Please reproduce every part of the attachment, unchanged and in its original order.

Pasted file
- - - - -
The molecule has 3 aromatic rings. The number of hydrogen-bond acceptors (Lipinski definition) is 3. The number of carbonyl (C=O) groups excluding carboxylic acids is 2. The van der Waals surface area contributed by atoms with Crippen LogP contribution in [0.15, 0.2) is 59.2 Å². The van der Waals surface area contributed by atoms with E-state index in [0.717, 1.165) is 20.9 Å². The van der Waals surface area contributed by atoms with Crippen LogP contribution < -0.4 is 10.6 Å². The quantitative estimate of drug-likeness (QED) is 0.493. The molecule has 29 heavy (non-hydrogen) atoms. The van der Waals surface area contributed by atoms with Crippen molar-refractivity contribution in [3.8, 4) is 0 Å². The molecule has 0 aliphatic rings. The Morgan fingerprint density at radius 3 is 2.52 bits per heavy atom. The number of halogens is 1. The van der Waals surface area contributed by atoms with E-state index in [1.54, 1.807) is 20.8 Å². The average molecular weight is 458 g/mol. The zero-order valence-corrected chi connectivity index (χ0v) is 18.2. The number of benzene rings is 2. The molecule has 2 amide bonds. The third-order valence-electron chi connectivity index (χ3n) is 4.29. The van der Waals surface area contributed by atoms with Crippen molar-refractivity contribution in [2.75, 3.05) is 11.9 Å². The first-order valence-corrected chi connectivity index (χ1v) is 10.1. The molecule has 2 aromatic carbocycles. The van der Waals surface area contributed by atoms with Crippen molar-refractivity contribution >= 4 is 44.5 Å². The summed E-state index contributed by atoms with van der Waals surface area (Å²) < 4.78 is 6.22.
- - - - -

The molecule has 3 aromatic rings. The number of hydrogen-bond acceptors (Lipinski definition) is 3. The number of carbonyl (C=O) groups excluding carboxylic acids is 2. The van der Waals surface area contributed by atoms with Crippen LogP contribution in [0.15, 0.2) is 59.2 Å². The van der Waals surface area contributed by atoms with E-state index in [0.717, 1.165) is 20.9 Å². The van der Waals surface area contributed by atoms with Crippen LogP contribution < -0.4 is 10.6 Å². The quantitative estimate of drug-likeness (QED) is 0.493. The molecule has 29 heavy (non-hydrogen) atoms. The van der Waals surface area contributed by atoms with Crippen molar-refractivity contribution in [3.8, 4) is 0 Å². The molecule has 0 aliphatic rings. The Morgan fingerprint density at radius 3 is 2.52 bits per heavy atom. The number of halogens is 1. The van der Waals surface area contributed by atoms with E-state index in [1.54, 1.807) is 20.8 Å². The average molecular weight is 458 g/mol. The zero-order valence-corrected chi connectivity index (χ0v) is 18.2. The number of benzene rings is 2. The molecule has 2 amide bonds. The third-order valence-electron chi connectivity index (χ3n) is 4.29. The van der Waals surface area contributed by atoms with Crippen molar-refractivity contribution in [2.75, 3.05) is 11.9 Å². The first-order valence-corrected chi connectivity index (χ1v) is 10.1. The molecule has 2 aromatic carbocycles. The van der Waals surface area contributed by atoms with Crippen molar-refractivity contribution >= 4 is 44.5 Å². The summed E-state index contributed by atoms with van der Waals surface area (Å²) < 4.78 is 6.22.